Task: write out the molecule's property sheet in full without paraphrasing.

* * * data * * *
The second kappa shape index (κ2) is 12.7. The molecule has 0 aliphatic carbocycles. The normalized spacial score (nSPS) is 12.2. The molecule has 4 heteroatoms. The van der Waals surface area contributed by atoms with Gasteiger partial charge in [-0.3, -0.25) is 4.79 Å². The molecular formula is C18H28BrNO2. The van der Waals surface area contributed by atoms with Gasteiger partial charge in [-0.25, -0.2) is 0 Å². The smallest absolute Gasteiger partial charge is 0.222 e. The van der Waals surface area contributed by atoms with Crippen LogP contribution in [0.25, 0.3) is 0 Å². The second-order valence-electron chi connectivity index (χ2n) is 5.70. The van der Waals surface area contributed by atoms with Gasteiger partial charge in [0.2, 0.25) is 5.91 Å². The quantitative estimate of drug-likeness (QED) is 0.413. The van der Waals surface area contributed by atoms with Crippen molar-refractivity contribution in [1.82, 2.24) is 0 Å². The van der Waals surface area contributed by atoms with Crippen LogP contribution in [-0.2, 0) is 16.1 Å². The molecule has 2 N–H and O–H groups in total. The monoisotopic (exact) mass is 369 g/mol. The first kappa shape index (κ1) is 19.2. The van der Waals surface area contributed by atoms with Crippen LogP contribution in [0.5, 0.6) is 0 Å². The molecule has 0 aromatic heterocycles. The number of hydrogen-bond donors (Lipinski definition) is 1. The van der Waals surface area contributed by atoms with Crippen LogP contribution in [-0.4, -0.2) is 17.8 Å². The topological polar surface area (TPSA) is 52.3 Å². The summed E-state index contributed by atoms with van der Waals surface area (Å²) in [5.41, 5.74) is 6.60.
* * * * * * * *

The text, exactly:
The second kappa shape index (κ2) is 12.7. The molecule has 0 aliphatic carbocycles. The normalized spacial score (nSPS) is 12.2. The molecule has 4 heteroatoms. The van der Waals surface area contributed by atoms with Gasteiger partial charge in [-0.3, -0.25) is 4.79 Å². The molecular formula is C18H28BrNO2. The van der Waals surface area contributed by atoms with Gasteiger partial charge in [-0.25, -0.2) is 0 Å². The smallest absolute Gasteiger partial charge is 0.222 e. The van der Waals surface area contributed by atoms with Crippen LogP contribution in [0.25, 0.3) is 0 Å². The second-order valence-electron chi connectivity index (χ2n) is 5.70. The van der Waals surface area contributed by atoms with Gasteiger partial charge in [0.2, 0.25) is 5.91 Å². The quantitative estimate of drug-likeness (QED) is 0.413. The van der Waals surface area contributed by atoms with Crippen molar-refractivity contribution in [1.82, 2.24) is 0 Å². The van der Waals surface area contributed by atoms with Crippen LogP contribution in [-0.2, 0) is 16.1 Å². The molecule has 2 N–H and O–H groups in total. The monoisotopic (exact) mass is 369 g/mol. The first kappa shape index (κ1) is 19.2. The van der Waals surface area contributed by atoms with Crippen LogP contribution in [0.5, 0.6) is 0 Å². The molecule has 0 aromatic heterocycles. The number of hydrogen-bond donors (Lipinski definition) is 1. The van der Waals surface area contributed by atoms with Crippen LogP contribution in [-0.4, -0.2) is 17.8 Å². The topological polar surface area (TPSA) is 52.3 Å². The summed E-state index contributed by atoms with van der Waals surface area (Å²) in [5.41, 5.74) is 6.60.